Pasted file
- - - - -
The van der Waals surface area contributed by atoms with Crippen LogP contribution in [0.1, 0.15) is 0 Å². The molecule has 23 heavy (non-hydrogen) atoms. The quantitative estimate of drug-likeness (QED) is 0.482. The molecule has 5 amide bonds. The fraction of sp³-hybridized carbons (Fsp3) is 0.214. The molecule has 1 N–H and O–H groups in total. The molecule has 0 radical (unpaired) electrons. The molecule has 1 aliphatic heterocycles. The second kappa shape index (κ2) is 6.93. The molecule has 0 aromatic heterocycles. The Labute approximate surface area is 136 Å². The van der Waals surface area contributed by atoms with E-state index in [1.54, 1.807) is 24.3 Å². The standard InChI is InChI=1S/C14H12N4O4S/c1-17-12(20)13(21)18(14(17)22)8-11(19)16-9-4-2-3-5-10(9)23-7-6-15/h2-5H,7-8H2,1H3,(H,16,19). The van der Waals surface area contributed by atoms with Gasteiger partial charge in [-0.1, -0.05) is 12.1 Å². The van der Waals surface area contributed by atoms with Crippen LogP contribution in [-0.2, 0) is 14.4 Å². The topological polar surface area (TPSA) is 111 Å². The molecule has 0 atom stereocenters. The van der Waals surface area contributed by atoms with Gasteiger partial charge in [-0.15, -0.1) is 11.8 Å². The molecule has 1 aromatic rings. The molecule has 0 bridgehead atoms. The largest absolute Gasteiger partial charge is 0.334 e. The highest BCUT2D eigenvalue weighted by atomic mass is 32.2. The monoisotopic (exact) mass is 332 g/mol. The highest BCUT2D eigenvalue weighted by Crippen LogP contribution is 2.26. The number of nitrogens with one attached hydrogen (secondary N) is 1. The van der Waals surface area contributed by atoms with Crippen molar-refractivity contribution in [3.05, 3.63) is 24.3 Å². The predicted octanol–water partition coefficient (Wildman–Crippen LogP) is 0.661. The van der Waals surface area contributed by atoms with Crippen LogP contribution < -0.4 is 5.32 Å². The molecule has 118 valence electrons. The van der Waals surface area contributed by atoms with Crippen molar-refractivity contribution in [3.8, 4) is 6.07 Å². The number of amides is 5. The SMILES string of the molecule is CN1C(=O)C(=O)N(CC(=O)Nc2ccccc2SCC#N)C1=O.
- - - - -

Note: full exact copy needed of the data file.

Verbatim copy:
The van der Waals surface area contributed by atoms with Crippen LogP contribution in [0.1, 0.15) is 0 Å². The molecule has 23 heavy (non-hydrogen) atoms. The quantitative estimate of drug-likeness (QED) is 0.482. The molecule has 5 amide bonds. The fraction of sp³-hybridized carbons (Fsp3) is 0.214. The molecule has 1 N–H and O–H groups in total. The molecule has 0 radical (unpaired) electrons. The molecule has 1 aliphatic heterocycles. The second kappa shape index (κ2) is 6.93. The molecule has 0 aromatic heterocycles. The Labute approximate surface area is 136 Å². The van der Waals surface area contributed by atoms with E-state index in [1.54, 1.807) is 24.3 Å². The standard InChI is InChI=1S/C14H12N4O4S/c1-17-12(20)13(21)18(14(17)22)8-11(19)16-9-4-2-3-5-10(9)23-7-6-15/h2-5H,7-8H2,1H3,(H,16,19). The van der Waals surface area contributed by atoms with Gasteiger partial charge in [-0.1, -0.05) is 12.1 Å². The van der Waals surface area contributed by atoms with Crippen LogP contribution in [-0.2, 0) is 14.4 Å². The topological polar surface area (TPSA) is 111 Å². The molecule has 0 atom stereocenters. The van der Waals surface area contributed by atoms with Gasteiger partial charge in [-0.15, -0.1) is 11.8 Å². The molecule has 1 aromatic rings. The molecule has 0 bridgehead atoms. The largest absolute Gasteiger partial charge is 0.334 e. The highest BCUT2D eigenvalue weighted by atomic mass is 32.2. The monoisotopic (exact) mass is 332 g/mol. The highest BCUT2D eigenvalue weighted by Crippen LogP contribution is 2.26. The number of nitrogens with one attached hydrogen (secondary N) is 1. The van der Waals surface area contributed by atoms with Crippen molar-refractivity contribution in [3.05, 3.63) is 24.3 Å². The predicted octanol–water partition coefficient (Wildman–Crippen LogP) is 0.661. The van der Waals surface area contributed by atoms with Crippen LogP contribution < -0.4 is 5.32 Å². The molecule has 118 valence electrons. The van der Waals surface area contributed by atoms with Crippen molar-refractivity contribution in [3.8, 4) is 6.07 Å². The number of amides is 5. The SMILES string of the molecule is CN1C(=O)C(=O)N(CC(=O)Nc2ccccc2SCC#N)C1=O.